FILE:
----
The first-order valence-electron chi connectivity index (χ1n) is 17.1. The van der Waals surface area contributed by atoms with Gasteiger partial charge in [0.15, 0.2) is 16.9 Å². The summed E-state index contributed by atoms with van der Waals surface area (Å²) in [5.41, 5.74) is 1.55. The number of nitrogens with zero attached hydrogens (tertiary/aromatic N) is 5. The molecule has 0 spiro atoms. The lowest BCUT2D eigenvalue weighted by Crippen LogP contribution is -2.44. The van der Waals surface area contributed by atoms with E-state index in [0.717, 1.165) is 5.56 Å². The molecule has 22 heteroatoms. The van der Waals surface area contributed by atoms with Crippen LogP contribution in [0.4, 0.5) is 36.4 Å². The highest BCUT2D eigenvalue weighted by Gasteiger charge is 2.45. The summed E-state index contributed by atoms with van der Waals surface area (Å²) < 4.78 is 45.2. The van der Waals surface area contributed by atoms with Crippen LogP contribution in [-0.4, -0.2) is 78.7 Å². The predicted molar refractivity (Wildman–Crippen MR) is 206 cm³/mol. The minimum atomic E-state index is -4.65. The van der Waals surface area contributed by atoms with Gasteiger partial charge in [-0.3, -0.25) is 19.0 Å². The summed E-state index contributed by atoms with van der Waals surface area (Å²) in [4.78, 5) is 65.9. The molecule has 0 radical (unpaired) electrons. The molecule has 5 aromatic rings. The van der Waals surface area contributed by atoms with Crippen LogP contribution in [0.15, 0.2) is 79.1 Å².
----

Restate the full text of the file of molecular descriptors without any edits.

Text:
The first-order valence-electron chi connectivity index (χ1n) is 17.1. The van der Waals surface area contributed by atoms with Gasteiger partial charge in [0.15, 0.2) is 16.9 Å². The summed E-state index contributed by atoms with van der Waals surface area (Å²) in [5.41, 5.74) is 1.55. The number of nitrogens with zero attached hydrogens (tertiary/aromatic N) is 5. The molecule has 0 spiro atoms. The lowest BCUT2D eigenvalue weighted by Crippen LogP contribution is -2.44. The van der Waals surface area contributed by atoms with E-state index in [0.717, 1.165) is 5.56 Å². The molecule has 22 heteroatoms. The van der Waals surface area contributed by atoms with Crippen LogP contribution in [0.4, 0.5) is 36.4 Å². The highest BCUT2D eigenvalue weighted by Gasteiger charge is 2.45. The summed E-state index contributed by atoms with van der Waals surface area (Å²) < 4.78 is 45.2. The van der Waals surface area contributed by atoms with Crippen LogP contribution in [-0.4, -0.2) is 78.7 Å². The predicted molar refractivity (Wildman–Crippen MR) is 206 cm³/mol. The minimum atomic E-state index is -4.65. The van der Waals surface area contributed by atoms with Gasteiger partial charge in [-0.3, -0.25) is 19.0 Å². The summed E-state index contributed by atoms with van der Waals surface area (Å²) in [4.78, 5) is 65.9. The molecule has 0 radical (unpaired) electrons. The molecule has 5 aromatic rings. The van der Waals surface area contributed by atoms with Crippen LogP contribution in [0.15, 0.2) is 79.1 Å².